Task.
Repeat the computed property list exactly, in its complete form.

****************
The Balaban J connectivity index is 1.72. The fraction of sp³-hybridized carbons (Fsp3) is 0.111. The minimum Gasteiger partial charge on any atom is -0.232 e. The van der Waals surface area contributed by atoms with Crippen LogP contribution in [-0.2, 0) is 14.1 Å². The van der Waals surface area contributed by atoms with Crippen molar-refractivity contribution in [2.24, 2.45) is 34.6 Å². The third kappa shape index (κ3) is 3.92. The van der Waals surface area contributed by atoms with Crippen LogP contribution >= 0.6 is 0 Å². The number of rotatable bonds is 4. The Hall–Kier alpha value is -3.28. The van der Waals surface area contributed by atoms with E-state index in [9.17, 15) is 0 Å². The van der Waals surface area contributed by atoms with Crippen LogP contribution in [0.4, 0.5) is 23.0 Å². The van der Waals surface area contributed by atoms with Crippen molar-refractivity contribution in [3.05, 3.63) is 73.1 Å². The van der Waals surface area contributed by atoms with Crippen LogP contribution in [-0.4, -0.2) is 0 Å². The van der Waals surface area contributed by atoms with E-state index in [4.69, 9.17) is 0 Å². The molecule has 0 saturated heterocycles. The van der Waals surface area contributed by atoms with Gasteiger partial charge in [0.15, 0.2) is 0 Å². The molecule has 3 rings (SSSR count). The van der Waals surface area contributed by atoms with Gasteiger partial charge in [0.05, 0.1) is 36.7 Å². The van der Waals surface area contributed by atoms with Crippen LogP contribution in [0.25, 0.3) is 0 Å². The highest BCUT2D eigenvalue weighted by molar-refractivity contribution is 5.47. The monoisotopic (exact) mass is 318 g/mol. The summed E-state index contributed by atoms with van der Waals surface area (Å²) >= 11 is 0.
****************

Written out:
The Balaban J connectivity index is 1.72. The fraction of sp³-hybridized carbons (Fsp3) is 0.111. The minimum Gasteiger partial charge on any atom is -0.232 e. The van der Waals surface area contributed by atoms with Crippen LogP contribution in [-0.2, 0) is 14.1 Å². The van der Waals surface area contributed by atoms with Crippen molar-refractivity contribution in [2.24, 2.45) is 34.6 Å². The third kappa shape index (κ3) is 3.92. The van der Waals surface area contributed by atoms with Crippen LogP contribution >= 0.6 is 0 Å². The number of rotatable bonds is 4. The Hall–Kier alpha value is -3.28. The van der Waals surface area contributed by atoms with E-state index in [9.17, 15) is 0 Å². The van der Waals surface area contributed by atoms with Crippen LogP contribution in [0.4, 0.5) is 23.0 Å². The van der Waals surface area contributed by atoms with Crippen molar-refractivity contribution in [3.05, 3.63) is 73.1 Å². The van der Waals surface area contributed by atoms with Crippen LogP contribution in [-0.4, -0.2) is 0 Å². The van der Waals surface area contributed by atoms with E-state index in [4.69, 9.17) is 0 Å². The molecule has 0 saturated heterocycles. The van der Waals surface area contributed by atoms with Gasteiger partial charge in [0.15, 0.2) is 0 Å². The molecule has 3 rings (SSSR count). The van der Waals surface area contributed by atoms with Gasteiger partial charge in [0.05, 0.1) is 36.7 Å². The van der Waals surface area contributed by atoms with Crippen LogP contribution in [0.25, 0.3) is 0 Å². The highest BCUT2D eigenvalue weighted by molar-refractivity contribution is 5.47. The monoisotopic (exact) mass is 318 g/mol. The summed E-state index contributed by atoms with van der Waals surface area (Å²) >= 11 is 0.